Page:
by Tracy Greever-Rice, Program Director, Missouri Kids Count

 

The Annie E. Casey Foundation released a data snapshot in late September documenting trends in the experience of children living in neighborhoods in which 30% or more of the population is living in poverty. Approximately 12% of children in the United States, or 8.5 million kids, live in these settings, increasing their risks of developmental delays and well-being. Children living in high poverty neighborhoods are less likely than other children to have access to healthy food, quality schools, reliable access to health care, and stable, safe housing. And children living in concentrated poverty areas are more likely to remain poor as adults.

This report, drawn primarily from U.S. Census Bureau American Community Survey data, finds that between the two 5-year period estimates of 2008-2012 and 2013-2017, Missouri saw a slight proportional decrease in both the percent and number of children living in concentrated poverty. In the latter period approximately nine percent of, or 121,000, Missouri children lived in areas of concentrated poverty compared to 10% of, or 136,000, children in the earlier period. Comparatively, of surrounding states, only Nebraska has experienced an increase in the percent of children living in high-poverty neighborhoods, while almost 20% fewer of Arkansas’s kids live in these areas.

While the overall percent of Missouri children living in concentrated poverty has declined, the experience of Missouri’s children has varied by key demographics such as race and age, and geographic location. The percent of white, non-Hispanic children in Missouri has ticked up from 4% to 5% between the study periods, while the percent of black children living in neighborhoods with 30% or more of households in poverty has declined from 33% in the 2008-2012 to 28% in the 2013-2017 period. Very young children (ages 0-4) are less likely to live in concentrated poverty areas than in the earlier period, whereas the percent of older children and young adults (ages 5-24) has remained generally consistent in Missouri.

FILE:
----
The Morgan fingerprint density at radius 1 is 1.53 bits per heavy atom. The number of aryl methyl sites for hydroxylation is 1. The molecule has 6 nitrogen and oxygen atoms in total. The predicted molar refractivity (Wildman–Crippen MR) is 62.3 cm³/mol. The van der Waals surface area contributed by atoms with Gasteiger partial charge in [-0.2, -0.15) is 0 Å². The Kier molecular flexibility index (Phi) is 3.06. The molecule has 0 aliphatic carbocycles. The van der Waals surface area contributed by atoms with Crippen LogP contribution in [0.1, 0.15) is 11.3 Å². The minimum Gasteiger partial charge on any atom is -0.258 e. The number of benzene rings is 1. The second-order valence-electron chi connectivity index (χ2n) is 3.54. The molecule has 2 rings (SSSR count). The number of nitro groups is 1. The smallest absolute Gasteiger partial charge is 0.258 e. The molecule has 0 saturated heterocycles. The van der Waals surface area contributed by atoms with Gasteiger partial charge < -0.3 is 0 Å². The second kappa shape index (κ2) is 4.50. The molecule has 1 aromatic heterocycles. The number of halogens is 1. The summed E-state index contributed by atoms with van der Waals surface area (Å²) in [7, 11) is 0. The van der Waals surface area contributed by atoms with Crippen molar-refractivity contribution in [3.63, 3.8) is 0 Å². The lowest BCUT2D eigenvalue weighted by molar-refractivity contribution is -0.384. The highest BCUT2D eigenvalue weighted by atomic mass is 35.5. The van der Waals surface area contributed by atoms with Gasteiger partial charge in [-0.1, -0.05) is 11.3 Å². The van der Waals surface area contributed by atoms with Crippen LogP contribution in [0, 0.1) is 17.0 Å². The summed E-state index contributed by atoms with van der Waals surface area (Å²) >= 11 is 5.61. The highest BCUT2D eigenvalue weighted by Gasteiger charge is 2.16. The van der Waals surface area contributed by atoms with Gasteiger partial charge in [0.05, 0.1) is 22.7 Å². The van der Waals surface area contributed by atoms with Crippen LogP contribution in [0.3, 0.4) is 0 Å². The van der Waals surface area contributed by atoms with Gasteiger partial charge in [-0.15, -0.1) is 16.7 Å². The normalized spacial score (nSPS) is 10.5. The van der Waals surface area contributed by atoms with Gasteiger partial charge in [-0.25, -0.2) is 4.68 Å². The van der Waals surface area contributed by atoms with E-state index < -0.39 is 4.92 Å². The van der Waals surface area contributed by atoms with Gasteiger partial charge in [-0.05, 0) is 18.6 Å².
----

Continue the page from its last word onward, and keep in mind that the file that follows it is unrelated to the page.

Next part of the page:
Children living in Kansas City and the city of St. Louis (U.S. Census Bureau-defined principle city of metropolitan areas) are slightly less likely to live in concentrated poverty (30% in 2008-2012/27% in 2013-2017) than they were in the past, though over 75,000 children are included in this estimate. However, both the number and percent of children living in concentrated poverty in non-metropolitan areas has increased modestly from 26,000 to 29,000 (8% to 9%).

The Casey Foundation urges leaders — from the national and state level to counties, cities and other local settings — to act now to help families lift themselves out of these circumstances. Policies at the community, county and state levels that can have a significant impact on the lives of children in struggling families include:

 

  • Ending housing discrimination based on whether a person was formerly incarcerated or is using a federal housing voucher.
  • Expanding workforce training that is targeted to high-poverty, low-opportunity communities.
  • Developing and funding small-business loan programs that serve entrepreneurs in low-income neighborhoods and communities of color — or people that traditional lenders tend to reject, such as individuals with poor credit or criminal records.

For additional information, the Annie E. Casey Data Snapshot can be found at the following URL:

https://www.aecf.org/resources/children-living-in-high-poverty-low-opportunity-neighborhoods/

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